fervor [Case Study: How a Bookmaker and a Whiz Kid Took On a
   DDOS-based Online Extortion Attack].

   While any computing device can be infected with bots, the majority of
   bot infections affect the personal computers used by Internet end
   users.  As a result of the role of ISPs in providing IP connectivity,
   among many other services, to Internet users, these ISPs are in a
   unique position to be able to attempt to detect and observe bot nets
   operating in their networks.  Furthermore, ISPs may also be in a
   unique position to be able to communicate to Internet users which are
   their customers, when customers' computers may have been determined
   to have been or possibly have been infected with one or more bots.

   From an end user perspective, knowing that their computer has been
   infected with one or more bots is very important information.  Once
   they know this, they can take steps to remove the bot, protect
   themselves in the future, and resolve any problems which may stem
   from the bot infection.  Given that bots can drain local computing
   and network resources, enable theft of personal information
   (including personal financial information), enable the computer to be
   used from criminal activities (that may result in the Internet user
   being legally culpable), destroy or leave the PC in an unrecoverable
   state via 'kill switch' bot technologies, it is important to notify
   the user that they may be infected with a bot.

   As a result, the intent of this document is to provide a guide to
   ISPs and other organizations for the remediation of these computers
   infected with bots, so as to reduce the size of bot nets and minimize
   the potential harm that bots can inflict upon Internet infrastructure
   generally, as well as on individual Internet users.  Efforts by ISPs
   and other organizations could therefore, over time, reduce the pool
   of computers infected with bots on the Internet, which in turn could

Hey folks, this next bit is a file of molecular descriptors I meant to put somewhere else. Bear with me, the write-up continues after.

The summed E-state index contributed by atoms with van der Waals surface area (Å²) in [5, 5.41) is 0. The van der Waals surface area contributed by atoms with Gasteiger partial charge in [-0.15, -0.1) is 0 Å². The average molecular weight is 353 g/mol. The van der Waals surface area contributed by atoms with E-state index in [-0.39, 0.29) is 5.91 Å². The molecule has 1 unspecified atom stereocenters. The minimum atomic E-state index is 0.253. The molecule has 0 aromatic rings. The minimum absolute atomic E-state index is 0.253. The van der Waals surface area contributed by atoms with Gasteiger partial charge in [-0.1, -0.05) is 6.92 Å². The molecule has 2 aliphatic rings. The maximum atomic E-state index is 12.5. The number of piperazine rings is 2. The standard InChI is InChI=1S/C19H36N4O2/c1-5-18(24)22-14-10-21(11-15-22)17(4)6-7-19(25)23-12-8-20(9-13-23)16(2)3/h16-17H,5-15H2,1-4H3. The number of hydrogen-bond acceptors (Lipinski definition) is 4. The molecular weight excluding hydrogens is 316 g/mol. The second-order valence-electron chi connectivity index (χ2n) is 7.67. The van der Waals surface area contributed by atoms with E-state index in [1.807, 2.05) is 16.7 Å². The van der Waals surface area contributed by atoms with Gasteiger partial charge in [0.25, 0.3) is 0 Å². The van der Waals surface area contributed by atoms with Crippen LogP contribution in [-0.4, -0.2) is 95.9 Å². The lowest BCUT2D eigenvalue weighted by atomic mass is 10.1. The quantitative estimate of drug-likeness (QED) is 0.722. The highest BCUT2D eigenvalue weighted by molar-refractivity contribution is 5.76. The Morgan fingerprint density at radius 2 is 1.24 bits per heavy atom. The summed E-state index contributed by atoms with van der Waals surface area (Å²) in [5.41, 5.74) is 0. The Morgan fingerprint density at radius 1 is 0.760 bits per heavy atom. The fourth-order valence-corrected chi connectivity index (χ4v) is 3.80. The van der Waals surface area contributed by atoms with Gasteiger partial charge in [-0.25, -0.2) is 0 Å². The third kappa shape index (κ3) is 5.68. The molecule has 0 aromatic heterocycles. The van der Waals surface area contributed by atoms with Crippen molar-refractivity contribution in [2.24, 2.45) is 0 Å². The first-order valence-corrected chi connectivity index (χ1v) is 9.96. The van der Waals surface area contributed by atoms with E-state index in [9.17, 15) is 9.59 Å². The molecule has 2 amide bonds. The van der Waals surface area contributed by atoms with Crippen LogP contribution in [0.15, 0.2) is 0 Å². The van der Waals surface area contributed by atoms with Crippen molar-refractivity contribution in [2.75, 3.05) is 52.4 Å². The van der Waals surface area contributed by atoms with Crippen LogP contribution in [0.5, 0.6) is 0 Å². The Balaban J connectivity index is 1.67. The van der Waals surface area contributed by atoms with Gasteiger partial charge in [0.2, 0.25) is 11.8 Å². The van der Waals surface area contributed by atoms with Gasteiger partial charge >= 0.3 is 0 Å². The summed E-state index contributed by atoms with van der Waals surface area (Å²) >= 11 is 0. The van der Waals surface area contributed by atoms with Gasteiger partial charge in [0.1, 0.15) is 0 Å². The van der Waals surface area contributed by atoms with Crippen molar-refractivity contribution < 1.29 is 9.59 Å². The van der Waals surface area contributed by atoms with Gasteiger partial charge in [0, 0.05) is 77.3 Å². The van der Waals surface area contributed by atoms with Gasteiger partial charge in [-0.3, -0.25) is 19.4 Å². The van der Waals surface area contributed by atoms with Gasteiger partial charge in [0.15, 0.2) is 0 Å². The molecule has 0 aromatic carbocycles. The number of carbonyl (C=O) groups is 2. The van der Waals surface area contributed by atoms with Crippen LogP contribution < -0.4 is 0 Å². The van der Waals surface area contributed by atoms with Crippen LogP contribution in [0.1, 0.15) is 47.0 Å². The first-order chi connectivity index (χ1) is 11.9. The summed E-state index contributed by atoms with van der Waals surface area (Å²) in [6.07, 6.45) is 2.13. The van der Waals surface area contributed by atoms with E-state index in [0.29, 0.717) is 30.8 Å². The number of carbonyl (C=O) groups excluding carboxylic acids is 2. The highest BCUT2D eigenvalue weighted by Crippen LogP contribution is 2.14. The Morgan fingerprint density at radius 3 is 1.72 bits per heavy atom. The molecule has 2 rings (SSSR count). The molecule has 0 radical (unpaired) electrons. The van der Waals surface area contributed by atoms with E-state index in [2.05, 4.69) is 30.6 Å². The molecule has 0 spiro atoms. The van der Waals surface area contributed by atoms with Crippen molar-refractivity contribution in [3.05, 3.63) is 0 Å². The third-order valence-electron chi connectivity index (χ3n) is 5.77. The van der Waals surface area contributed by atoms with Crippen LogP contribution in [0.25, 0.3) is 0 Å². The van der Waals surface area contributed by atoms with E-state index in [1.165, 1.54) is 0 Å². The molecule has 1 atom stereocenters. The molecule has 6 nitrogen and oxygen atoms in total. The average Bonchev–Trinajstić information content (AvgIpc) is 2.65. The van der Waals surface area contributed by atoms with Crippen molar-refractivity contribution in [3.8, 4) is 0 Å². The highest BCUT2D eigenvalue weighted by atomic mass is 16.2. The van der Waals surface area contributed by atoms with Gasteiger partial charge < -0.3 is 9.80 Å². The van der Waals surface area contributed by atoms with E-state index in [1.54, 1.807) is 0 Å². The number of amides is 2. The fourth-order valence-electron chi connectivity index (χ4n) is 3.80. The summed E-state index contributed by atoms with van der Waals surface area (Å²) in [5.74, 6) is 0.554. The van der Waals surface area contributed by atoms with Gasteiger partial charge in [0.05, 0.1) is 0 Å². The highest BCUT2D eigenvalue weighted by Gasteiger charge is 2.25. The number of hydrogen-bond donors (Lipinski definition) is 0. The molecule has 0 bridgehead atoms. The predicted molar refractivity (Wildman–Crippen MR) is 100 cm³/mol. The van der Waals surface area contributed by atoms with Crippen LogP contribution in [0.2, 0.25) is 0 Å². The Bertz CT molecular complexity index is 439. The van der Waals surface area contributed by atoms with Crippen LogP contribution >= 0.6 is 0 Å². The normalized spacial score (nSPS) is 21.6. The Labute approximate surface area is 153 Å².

result in smaller bot nets with less capability for disruption.

   The potential mitigation of bots is accomplished through a process of
   detection, notification to Internet users, and remediation of that
   bot with a variety of tools, as described later in this document.

4.  Important Notice of Limitations and Scope

   The techniques described in this document in no way guarantee the
   remediation of all bots.  Bot removal is potentially a task requiring
   specialized knowledge, skills and tools, and may be beyond the

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   ability of average users.  Attempts at bot removal may frequently be
   unsuccessful, or only partially successful, and may leave a user's
   system in an unstable and unsatisfactory state or even in a state
   where it is still infected.  Attempts at bot removal can also result
   in side effects ranging from a loss of data or other files, all the
   way through partial or complete loss of system usability.

   In general, the only way a user can be sure they have removed some of
   today's increasingly sophisticated malware is by 'nuking-and-paving'
   the system: reformatting the drive, reinstalling the operating system
   and applications (including all patches) from scratch, and then
   restoring user files from a clean backup.  However the introduction
   of BIOS-based malware may mean that, in some cases, this will not be
   enough and may prove to be more than any end user can be reasonably
   expected to resolve [Persistent BIOS Infection].  Experienced users
   would have to re-flash BIOS in their machines in order to remove
   BIOS-based malware.  However, in some cases, not even 'nuking-and-
   paving' the system will solve the problem, which calls for hard drive
   and/or complete computer replacement.

   Devices with embedded operating systems, such as video gaming
   consoles and smart home appliances, will most likely be beyond a
   user's capability to remediate by themselves, and will typically
   require the aid of vendor-specific advice, updates and tools.  Care
   must be taken when imparting remediation advice to Internet users
   given the increasingly wide array of computing devices that can be,
   or could be, infected by bots in the future.